A movie for every day of the year – a good one
Pizarro captures Atahualpa at the Battle of Cajamarca, 1532
On this day in 1532, a Spanish expedition led by Francisco Pizarro, whose purpose was expressly to conquer the Inca Empire of South America, captured the Inca Emperor, Atahualpa. As Pizarro arrived in the region, Atahualpa had been waging a civil war against his brother Huáscar. Atahualpa’s generals had just defeated him, killed him and his family and seized his capital, Cuzco. Accompanied by 80,000 troops, Atahualpa was en route for Cuzco to survey the spoils of war. He was resting in the city of Cajamarca when he learned that Pizarro was nearby. Pizarro invited Atahualpa to meet. Atahualpa arrived, with 5,000 troops, ready for trouble. The Spaniards attacked and routed Atahualpa’s army, with no loss on their own side whatsoever. Atahualpa was taken prisoner, but bought time for himself by giving the Spanish vast amounts of gold and silver. Meanwhile, the rest of his troops, under general Rumiñahui, were biding their time, and over the following months appeared on several occasions to be readying a counter-attack. This forced the hand of Pizarro, who decided to kill Atahualpa. As a heathen, Atahualpa was due to die at the stake, but this appalled him as it meant his soul wouldn’t go to the afterlife. So he accepted an offer by Friar Vicente de Valverde to convert to Catholicism, becoming Juan Santos Atahualpa and thus eligible for a more Christian death. On the same day he was executed by strangulation with a garrotte. The rule of the Incas was over.
Apocalypto (2006, dir: Mel Gibson)
Apocalypto ends with a vision of the Spanish arriving in Meso-America, their ships glimpsed by the nameless Mayans who have just been through a sustained barrage of unpleasantness of every sort. It is a wry comic finish to a remarkable film by co-writer/director Mel Gibson, a “just when you thought it couldn’t get any worse” moment of black humour. Or is it? The arrival of the ships can also be read affirmatively as the arrival of the white man and civilisation – a reading made all the more possible by knowledge of Gibson’s headline-grabbing drunken philosophising on racial types. That’s the current problem with films made by or starring Mel Gibson – he’s an unloved and possibly unlovely figure. But let’s not deny him a slap on the back for Apocalypto, a film about a nice young guy called Jaguar Paw (Rudy Youngblood) who appears to be destined to end up as yet another human sacrifice in the ongoing drive by the Maya authorities to shore up their crumbling empire with ritual slaughter. And that’s pretty much the film – the inexorable journey of Jaguar Paw towards a beheading, and his efforts to prevent himself, his pregnant wife and son from decapitation. Gibson was hot off the success of 2004’s The Passion of the Christ, a film in Hebrew, Aramaic and Latin, so making a film in Yucatec, a language not widely spoken outside Central America, had a sort of precedent. As did the portrayal of intense physical degradation, death, torture and suffering which surrounds Jaguar Paw on his way to the top of the stepped pyramid where he too is to die for the greater good. Because it’s in a foreign language, some see Apocalypto as a film making lofty arthouse claims, and judge it harshly as a consequence. But it isn’t; it’s a visceral, intense, brilliantly paced action movie, with some vague nodding to the mysticism of Terrence Malick in its depiction of the lush jungle – nature, primal, ordered, beautiful, and all that. But it’s far more in thrall to the sort of movie-making that Cecil B DeMille went in for, the “cast of thousands”, the spectacle designed to inspire awe, with barely a need for dialogue at all. Proper old-fashioned Hollywood, in other words. If Yul Brynner were still alive, you can bet he’d have been gagging to be in it.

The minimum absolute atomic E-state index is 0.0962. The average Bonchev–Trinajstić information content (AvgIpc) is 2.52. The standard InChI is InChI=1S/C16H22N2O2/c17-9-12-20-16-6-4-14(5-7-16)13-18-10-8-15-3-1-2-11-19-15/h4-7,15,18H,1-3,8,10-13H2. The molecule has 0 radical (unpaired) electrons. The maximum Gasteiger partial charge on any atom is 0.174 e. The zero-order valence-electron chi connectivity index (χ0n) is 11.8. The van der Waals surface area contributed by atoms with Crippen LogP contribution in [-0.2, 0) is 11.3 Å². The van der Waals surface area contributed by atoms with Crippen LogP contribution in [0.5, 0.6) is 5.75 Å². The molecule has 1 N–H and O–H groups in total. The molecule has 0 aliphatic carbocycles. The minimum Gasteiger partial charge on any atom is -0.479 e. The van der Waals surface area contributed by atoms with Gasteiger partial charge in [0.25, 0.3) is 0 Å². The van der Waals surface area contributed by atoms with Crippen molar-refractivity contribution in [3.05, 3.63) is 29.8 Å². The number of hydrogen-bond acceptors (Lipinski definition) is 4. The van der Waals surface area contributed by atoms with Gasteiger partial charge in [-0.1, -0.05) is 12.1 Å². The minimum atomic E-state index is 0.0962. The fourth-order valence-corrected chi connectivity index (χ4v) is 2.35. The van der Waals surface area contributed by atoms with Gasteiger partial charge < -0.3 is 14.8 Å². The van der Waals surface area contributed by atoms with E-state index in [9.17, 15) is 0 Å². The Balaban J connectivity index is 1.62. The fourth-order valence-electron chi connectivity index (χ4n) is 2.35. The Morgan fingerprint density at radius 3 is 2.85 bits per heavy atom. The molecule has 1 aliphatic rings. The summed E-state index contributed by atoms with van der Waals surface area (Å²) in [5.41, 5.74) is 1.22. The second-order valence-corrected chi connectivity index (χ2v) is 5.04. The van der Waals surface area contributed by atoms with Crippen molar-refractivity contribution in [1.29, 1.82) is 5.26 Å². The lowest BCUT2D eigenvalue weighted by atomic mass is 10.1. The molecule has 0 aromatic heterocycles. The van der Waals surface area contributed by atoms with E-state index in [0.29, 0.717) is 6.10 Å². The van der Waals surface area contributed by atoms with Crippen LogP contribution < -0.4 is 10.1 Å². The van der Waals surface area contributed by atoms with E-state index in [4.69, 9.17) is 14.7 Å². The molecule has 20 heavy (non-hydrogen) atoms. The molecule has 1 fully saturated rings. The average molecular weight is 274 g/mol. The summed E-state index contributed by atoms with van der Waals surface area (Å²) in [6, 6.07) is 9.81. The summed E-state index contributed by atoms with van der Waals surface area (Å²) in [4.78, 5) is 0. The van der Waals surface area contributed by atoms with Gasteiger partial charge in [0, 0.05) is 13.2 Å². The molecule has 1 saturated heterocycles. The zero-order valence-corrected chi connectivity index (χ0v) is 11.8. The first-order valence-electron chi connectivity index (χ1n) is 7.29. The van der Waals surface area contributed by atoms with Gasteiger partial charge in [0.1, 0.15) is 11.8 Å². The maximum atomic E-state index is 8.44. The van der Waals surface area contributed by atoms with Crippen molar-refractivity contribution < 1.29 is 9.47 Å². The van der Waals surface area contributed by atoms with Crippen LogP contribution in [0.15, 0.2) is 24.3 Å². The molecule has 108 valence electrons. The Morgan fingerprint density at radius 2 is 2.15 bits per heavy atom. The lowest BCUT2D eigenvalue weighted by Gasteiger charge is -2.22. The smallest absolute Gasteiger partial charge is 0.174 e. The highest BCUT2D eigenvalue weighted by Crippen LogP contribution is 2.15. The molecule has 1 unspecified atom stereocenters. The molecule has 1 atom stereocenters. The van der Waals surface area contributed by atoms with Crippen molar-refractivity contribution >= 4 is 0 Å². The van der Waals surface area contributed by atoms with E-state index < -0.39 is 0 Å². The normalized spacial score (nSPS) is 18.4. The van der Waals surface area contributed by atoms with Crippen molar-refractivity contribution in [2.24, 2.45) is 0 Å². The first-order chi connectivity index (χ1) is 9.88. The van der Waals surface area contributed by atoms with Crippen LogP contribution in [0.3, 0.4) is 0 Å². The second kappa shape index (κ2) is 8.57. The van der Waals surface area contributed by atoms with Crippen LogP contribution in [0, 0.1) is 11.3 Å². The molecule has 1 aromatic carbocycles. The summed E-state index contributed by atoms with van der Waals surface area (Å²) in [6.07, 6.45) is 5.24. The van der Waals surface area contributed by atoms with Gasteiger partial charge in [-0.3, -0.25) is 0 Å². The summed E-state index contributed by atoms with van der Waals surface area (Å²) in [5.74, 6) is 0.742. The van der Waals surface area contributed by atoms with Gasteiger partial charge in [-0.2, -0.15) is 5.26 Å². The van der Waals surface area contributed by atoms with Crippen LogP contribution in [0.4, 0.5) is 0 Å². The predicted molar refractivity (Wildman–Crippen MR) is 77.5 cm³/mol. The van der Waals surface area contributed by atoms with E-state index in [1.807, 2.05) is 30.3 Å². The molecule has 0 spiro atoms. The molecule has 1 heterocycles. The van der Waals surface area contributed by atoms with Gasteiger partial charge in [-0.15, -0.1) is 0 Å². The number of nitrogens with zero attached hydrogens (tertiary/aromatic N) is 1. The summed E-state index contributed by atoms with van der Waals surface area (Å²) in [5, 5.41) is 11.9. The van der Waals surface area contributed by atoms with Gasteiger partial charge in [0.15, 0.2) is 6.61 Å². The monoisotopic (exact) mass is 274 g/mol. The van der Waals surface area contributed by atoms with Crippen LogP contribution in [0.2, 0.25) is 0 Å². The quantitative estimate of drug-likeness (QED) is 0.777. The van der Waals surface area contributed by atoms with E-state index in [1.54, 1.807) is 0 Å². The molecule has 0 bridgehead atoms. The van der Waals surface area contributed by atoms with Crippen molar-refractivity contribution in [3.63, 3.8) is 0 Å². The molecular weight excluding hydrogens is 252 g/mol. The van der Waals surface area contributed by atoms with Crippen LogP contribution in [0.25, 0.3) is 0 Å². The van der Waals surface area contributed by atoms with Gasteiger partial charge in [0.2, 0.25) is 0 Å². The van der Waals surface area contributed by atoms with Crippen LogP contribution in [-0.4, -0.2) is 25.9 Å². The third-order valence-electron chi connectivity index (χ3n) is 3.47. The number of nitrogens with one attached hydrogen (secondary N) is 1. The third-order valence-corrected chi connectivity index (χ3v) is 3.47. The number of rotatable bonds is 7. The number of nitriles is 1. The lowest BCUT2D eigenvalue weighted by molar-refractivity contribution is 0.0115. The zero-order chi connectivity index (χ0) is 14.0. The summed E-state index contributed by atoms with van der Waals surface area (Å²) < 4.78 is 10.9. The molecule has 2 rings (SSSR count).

- A reminder that it was the Spanish, from Christopher Columbus onward, who conquered America
- Watch it, then read the reviews – grudging aren’t they?
- Dean Semler’s restless, epic cinematography
- The underdog drama reduced to its basic killer elements
© Steve Morrissey 2013